Sep 282018
 

I’ve been a huge Teye fan since I first hit a chord on one. Every model looks incredible and plays beautifully, and their electronics and range of sounds beg the question, “Why didn’t anyone ever think of that before?”

The Gypsy Queen range grew out of Teye’s research into the magic of Jimi Hendrix’s flipped-over Strat. That gave rise to the guitar’s reverse six-on-a-side headstock (which affords a longer string length for the low strings) as well as the reverse angling of the bridge pickups on single-coil models. The two-humbucker Queen on review here obviously diverges from Strattiness, but it benefits from the headstock design (and the extended upper horn) for a super-resonant, grand piano–like clang when played unplugged. It rings big and bold, and the substantial neck feels absolutely great. When amplified, the GQ sings with a beautifully articulate voice. The custom Lollar humbuckers are clear, punchy and capable of impressively responsive dynamics.

Speaking of dynamics, that’s one of the things Teye guitars do best, for several clever reasons. First, along with the sweet-sounding pickups you get two gorgeously voiced volume controls, which can clean up even super-high-gain tones. Then there’s the five-position switch, with its big range of sounds. Positions 2 and 3 provide very cool combinations of various coils on the two humbuckers, and you can blend those in a zillion ways with the volume knobs. Position 4 is an über-funky out-of-phase sound that might seem thin at first. However, as soon as you adjust either of the volume controls, it reveals a rainbow of colors that most guitars don’t have access to.

But the Gypsy Queen isn’t done. She also rocks Teye’s proprietary Mojo knob, a passive circuit that adds even more flexibility. This control is custom-voiced for each model. On other Teyes, Mojo seemed to brighten and clarify the tones as I rolled it back, and I found it great for transitioning between verse and chorus on gigs. On the Gypsy Queen, it tames highs and notches upper mids, and I initially thought it darkened the sound. The more I played with it, though, the more I appreciated the way it could mellow the tone and reveal even more depth. Things became truly remarkable when I started using the Mojo knob in conjunction with the volume knobs. I think I could show up to a gig with one screaming high-gain tone and get every sound, from pristine clean to full-on filth, just by manipulating three knobs and one switch.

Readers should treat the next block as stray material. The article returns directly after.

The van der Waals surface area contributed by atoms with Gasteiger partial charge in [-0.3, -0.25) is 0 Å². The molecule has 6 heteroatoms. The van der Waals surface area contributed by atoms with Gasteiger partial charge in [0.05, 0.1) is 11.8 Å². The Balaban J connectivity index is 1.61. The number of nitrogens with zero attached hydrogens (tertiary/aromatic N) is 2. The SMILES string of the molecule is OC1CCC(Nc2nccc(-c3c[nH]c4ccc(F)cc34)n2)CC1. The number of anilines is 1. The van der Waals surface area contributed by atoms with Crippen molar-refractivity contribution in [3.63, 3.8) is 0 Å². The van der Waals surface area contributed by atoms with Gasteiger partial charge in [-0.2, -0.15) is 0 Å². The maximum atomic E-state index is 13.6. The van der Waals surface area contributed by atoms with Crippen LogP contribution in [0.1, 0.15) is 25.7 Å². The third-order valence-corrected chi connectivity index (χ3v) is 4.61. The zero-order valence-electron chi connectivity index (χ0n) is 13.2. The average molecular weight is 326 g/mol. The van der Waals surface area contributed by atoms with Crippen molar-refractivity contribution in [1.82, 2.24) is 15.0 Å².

I’ve said before that Teye guitars sound so good, I wouldn’t care what they look like, but the cosmetics on this instrument are just insanely cool. Everywhere you look there is something hip, artistic and beautiful. From afar, taken as a whole, the art melds together into a cohesive and pretty picture. If you look closely, however, you see more and more detail and intricacy, whether on the acid-and-laser-etched aluminum plates or the captivating fretboard inlays. I’ve never, ever received so many comments on a gig from players and nonplayers alike.

The Gypsy Queen is not a cheap date, but it’s tough to put a price on uniqueness and inspiration. When I first reviewed a Teye several years ago, I mused about selling half a dozen “normal” guitars to buy one Teye, getting more tones and way more vibe in the process. I haven’t had the guts to do that, but I swear I’m thinking about it. Bravo, Teye, and brava, to the glorious Gypsy Queen.

SPECIFICATIONS

Gypsy Queen 2xHB

CONTACT teye.com
PRICE $3,950 street

NUT WIDTH 1.75” bone
NECK Maple
FRETBOARD Ebony, 25.5” scale
FRETS 24 medium-jumbo
TUNERS Grover Mini
BODY Spanish cedar with partial maple caps
BRIDGE Hipshot vibrato
PICKUPS Two custom-wound Lollar humbuckers
CONTROLS Two volume, one tone, custom-voiced Mojo knob, five-way blade selector switch
FACTORY STRINGS D’Addario XL-110 .010–.046
WEIGHT 7.8 lbs
BUILT USA

KUDOS Stunning cosmetics, rich, dimensional tones and top-notch flexibility
CONCERNS None

 

GYPSY QUEEN 3 xP-90

This awesome guitar seems to differ from her humbucker-equipped sister primarily in pickup configuration. That’s true, but the 3xP-90 also sports a mahogany body and neck — as opposed to the 2xHB’s Spanish cedar body and maple neck recipe — and features a lone master volume control. That means you don’t get the blending capabilities that separate controls afford you, but it might not matter, as the five-position switch provides enough textures for any gig. The pickups themselves are glorious, with all the snarl and bark you would expect from a P-90. And that, coupled with a guitar that looks freaking amazing, is a wonderful thing. If you’re a P-90 lover, give this guitar a look, because it rules in its own unique way.

SPECIFICATIONS

Gypsy Queen 3xP-90

CONTACT teye.com
PRICE $3,950 street

NUT WIDTH 1.75” bone
NECK Mahogany
FRETBOARD Ebony, 25.5” scale
FRETS 24 medium-jumbo
TUNERS Grover Mini
BODY Mahogany with partial maple caps
BRIDGE Hipshot vibrato
PICKUPS Three custom-wound Lollar P-90s
CONTROLS Master volume, master tone, custom-voiced Mojo knob, five-way blade selector switch
FACTORY STRINGS D’Addario XL-110 .010–.046
WEIGHT 7.8 lbs
BUILT USA

KUDOS Stunning cosmetics, clear, punchy tones and off-the charts vibe
CONCERNS Can’t vary pickup blend

Review: Teye Gypsy QUEEN 2xHB and 3xP-90
Source: Guitar Player